- Ripple is considering migrating its headquarters to the United Kingdom, citing regulatory clarity on the digital asset XRP.
- Singapore, Japan, Switzerland, and the United Arab Emirates are also on the list of countries Ripple is considering to migrate.
In an interview with CNBC, Ripple‘s CEO Brad Garlinghouse offered more details about the possible migration of the company’s headquarters outside the United States. Garlinghouse reiterated that the main cause of migration is the lack of regulatory clarity in the United States. The company is considering many options for migrating its headquarters.
The most attractive seems to be the United Kingdom. According to Garlinghouse, the Financial Conduct Authority (FCA) does not consider the XRP digital asset to be a security. A matter that is paramount to Ripple. The CEO of the payment solutions company stated:
What you see in the U.K. is a clear taxonomy, and the U.K.’s FCA took a leadership role in characterizing how we should think about these different assets and their use cases. The outcome of that was clarity that XRP is not a security and is used as a currency. With that clarity, it would be advantageous for Ripple to operate in the U.K.
Garlinghouse has been very critical of the stance taken by the US and its regulators. In addition, it claims that the country and its innovators are losing ground to China by putting themselves at a disadvantage by not having a more open regulation towards cryptocurrencies and blockchain technology. Ripple’s CEO confirmed that Singapore, Japan, Switzerland, and the United Arab Emirates are also under consideration.
The US is out of sync with other G20 markets – it’s critical for @Ripple to have a level playing field in order to compete on a global stage. The UK, Singapore, Japan, Switzerland and UAE are at the top of our list because they’re providing clarity and consistency. https://t.co/lPizOi6UIg
— Brad Garlinghouse (@bgarlinghouse) October 22, 2020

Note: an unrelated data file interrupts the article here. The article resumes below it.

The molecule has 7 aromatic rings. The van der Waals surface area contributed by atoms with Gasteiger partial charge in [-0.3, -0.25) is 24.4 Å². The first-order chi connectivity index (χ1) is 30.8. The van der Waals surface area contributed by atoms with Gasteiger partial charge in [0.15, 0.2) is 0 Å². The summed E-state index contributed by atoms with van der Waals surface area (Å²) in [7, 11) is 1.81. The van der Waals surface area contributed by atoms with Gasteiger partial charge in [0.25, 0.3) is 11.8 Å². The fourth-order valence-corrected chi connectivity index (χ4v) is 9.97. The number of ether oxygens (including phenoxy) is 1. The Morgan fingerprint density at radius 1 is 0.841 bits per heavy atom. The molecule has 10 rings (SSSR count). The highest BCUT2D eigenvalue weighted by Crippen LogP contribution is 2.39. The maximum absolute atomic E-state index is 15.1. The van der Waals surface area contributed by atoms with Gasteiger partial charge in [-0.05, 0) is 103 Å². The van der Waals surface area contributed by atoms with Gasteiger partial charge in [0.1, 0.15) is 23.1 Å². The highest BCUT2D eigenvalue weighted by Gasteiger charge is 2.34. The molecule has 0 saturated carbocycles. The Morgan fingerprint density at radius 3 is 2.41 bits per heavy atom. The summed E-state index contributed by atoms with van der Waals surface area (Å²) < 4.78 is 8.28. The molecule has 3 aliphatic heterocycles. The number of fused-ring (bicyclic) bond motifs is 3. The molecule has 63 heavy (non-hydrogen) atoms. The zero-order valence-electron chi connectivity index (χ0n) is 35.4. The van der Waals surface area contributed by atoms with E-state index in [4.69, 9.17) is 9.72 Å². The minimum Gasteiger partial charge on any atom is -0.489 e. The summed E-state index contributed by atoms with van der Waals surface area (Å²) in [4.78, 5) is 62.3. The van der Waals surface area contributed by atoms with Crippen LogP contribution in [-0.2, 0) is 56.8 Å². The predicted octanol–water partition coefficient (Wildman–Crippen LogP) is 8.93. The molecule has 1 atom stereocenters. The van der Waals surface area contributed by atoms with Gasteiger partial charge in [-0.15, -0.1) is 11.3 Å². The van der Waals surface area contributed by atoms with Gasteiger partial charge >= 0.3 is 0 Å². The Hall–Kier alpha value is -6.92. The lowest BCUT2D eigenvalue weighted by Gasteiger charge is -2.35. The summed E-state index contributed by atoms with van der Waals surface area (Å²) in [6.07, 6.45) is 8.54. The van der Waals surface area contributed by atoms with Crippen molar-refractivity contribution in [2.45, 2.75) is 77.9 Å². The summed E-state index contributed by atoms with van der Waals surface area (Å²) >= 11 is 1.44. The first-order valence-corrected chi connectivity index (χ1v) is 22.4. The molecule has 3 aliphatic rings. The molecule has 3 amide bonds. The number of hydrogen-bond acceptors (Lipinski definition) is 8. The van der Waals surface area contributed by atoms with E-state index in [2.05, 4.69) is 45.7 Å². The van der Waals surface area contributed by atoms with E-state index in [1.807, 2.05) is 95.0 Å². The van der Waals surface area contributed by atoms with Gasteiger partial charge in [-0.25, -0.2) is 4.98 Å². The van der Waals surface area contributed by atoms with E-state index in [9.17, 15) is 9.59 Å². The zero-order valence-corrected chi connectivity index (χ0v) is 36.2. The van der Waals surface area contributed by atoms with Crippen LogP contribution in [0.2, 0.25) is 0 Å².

The background behind Ripple’s decision
After Ripple co-founder Chris Larsen gave an interview to Fortune magazine, rumors about Ripple’s migration gained further momentum. The company has invested time and effort in promoting a clear and strong regulatory framework for the crypto industry in the United States. In 2019, the company established an office in Washington to work more closely with politicians and institutions with that goal in mind.
In parallel, the payment solutions company is facing a lawsuit with some early investors accusing it of making an illegal sale of a security in violation of the law. If regulators in the United States classify XRP in this category, the company could lose the lawsuit and could be forced to pay the plaintiffs. In addition, XRP’s digital assets may have to follow more stringent rules. A portion of Ripple’s profits is earned through the program sale of an amount of XRP.
In early October, the U.S. Department of Justice (DOJ) released a report on cryptocurrencies. There it recognized the potential associated with this asset class, but also the “exceptionally dangerous threat to public safety”. Ripple’s CEO had this to say about the report:
An 70+ page contradictory report is not regulatory clarity — many responsible private players are trying to follow the rules, but that becomes increasingly hard when there’s no single arbiter of the law.